compiled by Laura Almo
Lillian Benson saved our film, Conscience and the Constitution. We had a strong story — about the largest organized resistance to the WWII incarceration of Japanese Americans — but the script read more like a book, with a rough cut to match. ITVS gave us finishing funds, and told us to go hire a real film editor. Lillian and co-producer Shannon Gee holed up with the material and came back with a new cut that to my eyes turned the film inside out. “Where did you get that shot?” I exclaimed. “It was in your footage,” Lillian said. “And that one?” “In your footage.” By following the visuals, she built a new through line that holds one’s attention for the full hour, leaving spaces for me to insert narration. Lillian made the editing process one of great joy and discovery. She is a true collaborator, and I am forever in her debt.
Colleague; Writer, Producer, Director
Lillian Benson is one of the most gifted, resourceful and dedicated editors with whom I have had the privilege to work. From Eyes on the Prize II to The Hot Chocolate Nutcracker, her talent has enriched every project. Congratulations, my sister, on this well deserved honor. Much love and respect.
Friend/Colleague; Actress, Director, Producer
One of the first times I met Lillian was when we were both on a panel of documentary editors. Every time Lillian spoke, I hung on every word she said. She is a luminous editor, and I delighted in hearing how thoughtful, profound and frankly honest she was in describing the work that we all do and love. When it was my turn to answer a question, the first thing I replied was, “What Lillian said!” But then, of course, her eloquence inspired me to speak from the heart, just as her grace and brilliance continue to inspire me — and so many others. Brava, Lillian!
Kate Amend, ACE
There isn’t enough space on paper to describe the impact Lillian Benson has had on me as a mentor. She coined herself my “artistic” mother after being mistaken for my real mother at a film festival — and she is just that. Working as her assistant editor on a documentary, I remember having to cut a scene comprised of war stock footage. Our edit rooms shared a wall and both of our doors were open. I started cutting the scene, which made my room sound like a war zone, and I kept thinking to myself, “I don’t know where to begin…” Moments later, Ms. Benson enters and says, “I think you should try cutting that with the sound turned off,” and then leaves. In my mind, I translated that into “I’m being too loud,” so I turned the volume down. Alas, I was wrong. She re-entered and repeated herself. That’s when I realized it wasn’t the sound; she was
teaching me. Once I turned the audio off, something clicked and I started putting the scene together. Is she a soothsayer? I cannot say, but I can say that editing that scene with the sound up wasn’t working for me.
Ms. Benson has a knack for seeing what you need before you even realize you need it. I think somewhere in that lies her greatness; her ability to see those things could quite possibly come from her countless edits. Among her many known accolades, she may have one of which she is unaware: her “artistic” selflessness, which is helping to raise and inspire the next generation of editors.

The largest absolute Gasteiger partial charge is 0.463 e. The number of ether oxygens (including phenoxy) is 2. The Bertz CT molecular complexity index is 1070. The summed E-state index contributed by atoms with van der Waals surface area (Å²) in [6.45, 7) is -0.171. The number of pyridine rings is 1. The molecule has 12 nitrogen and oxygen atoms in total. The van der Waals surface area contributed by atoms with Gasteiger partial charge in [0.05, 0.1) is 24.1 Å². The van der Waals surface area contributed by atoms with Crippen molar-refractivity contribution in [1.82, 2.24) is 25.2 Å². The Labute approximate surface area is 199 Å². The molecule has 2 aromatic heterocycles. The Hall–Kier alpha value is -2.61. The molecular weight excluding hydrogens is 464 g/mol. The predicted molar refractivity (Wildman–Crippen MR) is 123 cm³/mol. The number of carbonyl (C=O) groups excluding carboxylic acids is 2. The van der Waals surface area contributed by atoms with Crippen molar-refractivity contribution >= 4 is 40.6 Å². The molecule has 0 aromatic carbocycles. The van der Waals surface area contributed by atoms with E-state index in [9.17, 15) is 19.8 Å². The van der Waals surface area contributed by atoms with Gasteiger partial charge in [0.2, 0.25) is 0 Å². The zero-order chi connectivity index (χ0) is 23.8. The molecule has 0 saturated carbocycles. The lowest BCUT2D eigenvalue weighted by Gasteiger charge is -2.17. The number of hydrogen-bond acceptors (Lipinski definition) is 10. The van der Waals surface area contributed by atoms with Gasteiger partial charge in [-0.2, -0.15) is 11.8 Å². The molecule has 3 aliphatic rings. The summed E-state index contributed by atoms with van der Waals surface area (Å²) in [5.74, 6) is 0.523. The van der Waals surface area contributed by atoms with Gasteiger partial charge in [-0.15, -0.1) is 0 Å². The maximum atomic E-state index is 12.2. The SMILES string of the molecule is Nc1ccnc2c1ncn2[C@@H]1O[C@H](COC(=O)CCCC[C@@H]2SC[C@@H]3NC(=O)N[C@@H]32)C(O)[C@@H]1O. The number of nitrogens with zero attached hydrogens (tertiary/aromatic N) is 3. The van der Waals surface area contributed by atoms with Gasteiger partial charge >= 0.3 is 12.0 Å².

Lillian Benson is one of the best editors I know. After nearly 30 years in the business, she stands out as someone whose creativity, work ethic and diplomacy are of the highest caliber.
What I remember most about working with Lillian is her infectious smile and sense of humor. Yes, she’s organized to a T and great with story and so forth — all the traits that the best editors possess. But it’s the things you can’t measure that are most important to me. It’s the fun we have together. Whether it was in her office or mine, the company was always pleasant and made the tedious work a joy and something to look forward to. I only regret having the opportunity to work with her just once so far — she edited my short, The Lift — but not for lack of trying. Stay tuned…
A big Congrats, my friend! You’re a true pioneer, LB. This honor is well-deserved and incredibly overdue.
Colleague; Animation director
I am so pleased that Lillian Benson is receiving the honor she so deserves for her work as an editor. She is such a great storyteller as well as a wonderful collaborator. She knows how to make the most of footage, or the lack thereof — think imagery that has been destroyed, recycled or just shreds when you try to play the three-quarter-inch news footage back again…
Having worked with Lillian during the Eyes on the Prize II series, I am so pleased that she is being so honored. Thank you for recognizing her dedication, her hard work and her creative brilliance.
Lillian Benson is the rare editor who brings both experience and an open mind to a project. Fellowship and Service is an appropriately named award for her because it is what she brings to her life and what is reflected in her process and work. When she agreed to “take the chair” for my documentary film, Beyond the Steps: Alvin Ailey American Dance Theater, Lillian brought her thoughtful creativity to the project. And in the process, I gained a friend.
Even though it was my first major production, she never made me feel like the neophyte that I was. She listened to even my most harebrained ideas and improved them. Even better, she had ideas when I ran out of them.